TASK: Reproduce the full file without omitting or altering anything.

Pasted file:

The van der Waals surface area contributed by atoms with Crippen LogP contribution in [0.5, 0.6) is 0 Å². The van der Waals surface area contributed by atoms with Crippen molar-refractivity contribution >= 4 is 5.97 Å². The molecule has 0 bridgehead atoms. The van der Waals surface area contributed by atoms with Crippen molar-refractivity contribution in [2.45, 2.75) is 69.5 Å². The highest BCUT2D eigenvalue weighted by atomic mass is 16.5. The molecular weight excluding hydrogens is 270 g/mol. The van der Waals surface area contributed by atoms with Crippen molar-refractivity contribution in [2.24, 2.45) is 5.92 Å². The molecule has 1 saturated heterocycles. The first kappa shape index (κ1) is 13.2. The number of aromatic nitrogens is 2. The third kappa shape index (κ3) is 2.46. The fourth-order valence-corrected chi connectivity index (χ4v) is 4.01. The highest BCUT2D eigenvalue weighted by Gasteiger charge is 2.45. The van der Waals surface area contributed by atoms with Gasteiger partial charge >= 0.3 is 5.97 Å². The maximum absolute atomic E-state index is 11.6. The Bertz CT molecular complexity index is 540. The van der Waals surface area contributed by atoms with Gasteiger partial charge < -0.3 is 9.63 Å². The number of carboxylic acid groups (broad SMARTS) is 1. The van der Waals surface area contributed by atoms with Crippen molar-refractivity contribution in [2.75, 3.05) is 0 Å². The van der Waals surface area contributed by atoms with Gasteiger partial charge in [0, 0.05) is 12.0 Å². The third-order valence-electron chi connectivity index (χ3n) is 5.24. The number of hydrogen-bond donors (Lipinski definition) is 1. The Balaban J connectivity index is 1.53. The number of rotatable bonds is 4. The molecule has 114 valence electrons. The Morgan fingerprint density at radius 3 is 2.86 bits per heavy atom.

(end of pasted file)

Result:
The van der Waals surface area contributed by atoms with Crippen LogP contribution in [0.5, 0.6) is 0 Å². The van der Waals surface area contributed by atoms with Crippen molar-refractivity contribution >= 4 is 5.97 Å². The molecule has 0 bridgehead atoms. The van der Waals surface area contributed by atoms with Crippen molar-refractivity contribution in [2.45, 2.75) is 69.5 Å². The highest BCUT2D eigenvalue weighted by atomic mass is 16.5. The molecular weight excluding hydrogens is 270 g/mol. The van der Waals surface area contributed by atoms with Crippen molar-refractivity contribution in [2.24, 2.45) is 5.92 Å². The molecule has 1 saturated heterocycles. The first kappa shape index (κ1) is 13.2. The number of aromatic nitrogens is 2. The third kappa shape index (κ3) is 2.46. The fourth-order valence-corrected chi connectivity index (χ4v) is 4.01. The highest BCUT2D eigenvalue weighted by Gasteiger charge is 2.45. The van der Waals surface area contributed by atoms with Gasteiger partial charge >= 0.3 is 5.97 Å². The maximum absolute atomic E-state index is 11.6. The Bertz CT molecular complexity index is 540. The van der Waals surface area contributed by atoms with Gasteiger partial charge < -0.3 is 9.63 Å². The number of carboxylic acid groups (broad SMARTS) is 1. The van der Waals surface area contributed by atoms with Crippen molar-refractivity contribution in [2.75, 3.05) is 0 Å². The van der Waals surface area contributed by atoms with Gasteiger partial charge in [0, 0.05) is 12.0 Å². The third-order valence-electron chi connectivity index (χ3n) is 5.24. The number of hydrogen-bond donors (Lipinski definition) is 1. The Balaban J connectivity index is 1.53. The number of rotatable bonds is 4. The molecule has 114 valence electrons. The Morgan fingerprint density at radius 3 is 2.86 bits per heavy atom.